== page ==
Guru’s recommendation score incorporates the quality of the freelancer’s quotes, earnings, and repeat business earned—so you can make a more informed decision about which freelancer to choose.

Finally, Guru is free for employers.

Cons:

Guru isn’t free for freelancers. They pay between 4.95% and 8.95% in transaction fees, along with membership fees ranging from $8.95 to $39.95 per month. Because these fees are pretty hefty, you may see higher rates than normal.

Also, to find a good freelancer, you may need to sort through a lot of less desirable options.

5. PeoplePerHour

Unlike the majority of freelance marketplaces, PeoplePerHour (PPH) pre-screens its freelancers (or sellers, as they’re called on the site).

Sellers are available in four domains: design, web development, content, and promotion.

As a buyer, you have three methods of hiring. First, you can purchase an Hourlie: fixed-price jobs that can be completed in a little as one hour.

Second, you can post a job. PPH searches its seller database to find potential matches, interested sellers submit proposals, and you pick the winning entry.

Third, you can browse freelancer profiles and request proposals from those you like.

Pros:

Hourlies are a great concept. They allow you to test out someone’s work at a small scale and cost before deciding to move forward.

PPH’s WorkStream feature is also pretty handy. It aggregates your job history, seller communication, and payment info.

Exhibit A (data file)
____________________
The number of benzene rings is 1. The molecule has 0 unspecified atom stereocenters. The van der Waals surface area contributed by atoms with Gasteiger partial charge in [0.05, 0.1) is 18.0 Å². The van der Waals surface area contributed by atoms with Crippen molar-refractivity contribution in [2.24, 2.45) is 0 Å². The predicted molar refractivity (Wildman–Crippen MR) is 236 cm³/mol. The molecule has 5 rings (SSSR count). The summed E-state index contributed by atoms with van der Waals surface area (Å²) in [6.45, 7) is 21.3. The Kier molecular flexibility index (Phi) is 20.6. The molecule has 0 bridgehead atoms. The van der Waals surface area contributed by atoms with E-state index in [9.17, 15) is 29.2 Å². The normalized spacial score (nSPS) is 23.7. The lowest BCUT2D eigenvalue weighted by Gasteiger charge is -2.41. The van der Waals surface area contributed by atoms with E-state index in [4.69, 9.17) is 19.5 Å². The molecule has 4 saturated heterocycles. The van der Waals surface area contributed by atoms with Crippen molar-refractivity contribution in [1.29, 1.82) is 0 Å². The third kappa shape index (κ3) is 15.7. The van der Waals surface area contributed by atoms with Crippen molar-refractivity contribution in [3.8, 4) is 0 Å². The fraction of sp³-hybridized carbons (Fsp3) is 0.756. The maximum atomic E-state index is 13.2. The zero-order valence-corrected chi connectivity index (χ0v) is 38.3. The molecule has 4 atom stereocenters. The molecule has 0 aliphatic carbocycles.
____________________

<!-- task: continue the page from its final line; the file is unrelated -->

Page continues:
PeoplePerHour | The 7 Best oDesk/Elance Competitors and Alternatives

Apart from a 1.9% credit card fee, PPH is free for buyers. And you don’t need to pay your freelancer until the job is done.

Cons:

Because PPH pre-filters its freelancers, your selection is smaller than average. (Of course, it’s also better than average.)

Also, even though most of the freelancers charge by the hour, there’s no accurate way to track how much time they’re actually spending on your project.

6. TextBroker

This site allows you to outsource content: product descriptions, blog posts, press releases, social media posts, news stories, technical articles, and more.

Textbroker acts as the middleman between you and the freelancer. After placing an order, (including desired quality and price), Textbroker will find the appropriate person to write it. Then, you’ll receive the finished order.

You also can choose to select the author and negotiate the agreement yourself.

Pros:

Every freelancer on TextBroker speaks English as their first language, which is important when hiring content writers.

If you’re fairly hands-off, you’ll really appreciate how little effort it takes to get a job done.

There’s also a lot of flexibility in terms of quality and content type.

In addition, the platform allows you to maintain ongoing relationships with freelancers, so you can keep going back to the ones you like.

Cons:

Using TextBroker is a pretty impersonal experience. When you’re running a content marketing campaign, you typically want to spend some time with your freelancers communicating your brand values, value proposition, objectives, and culture. The site doesn’t allow for that.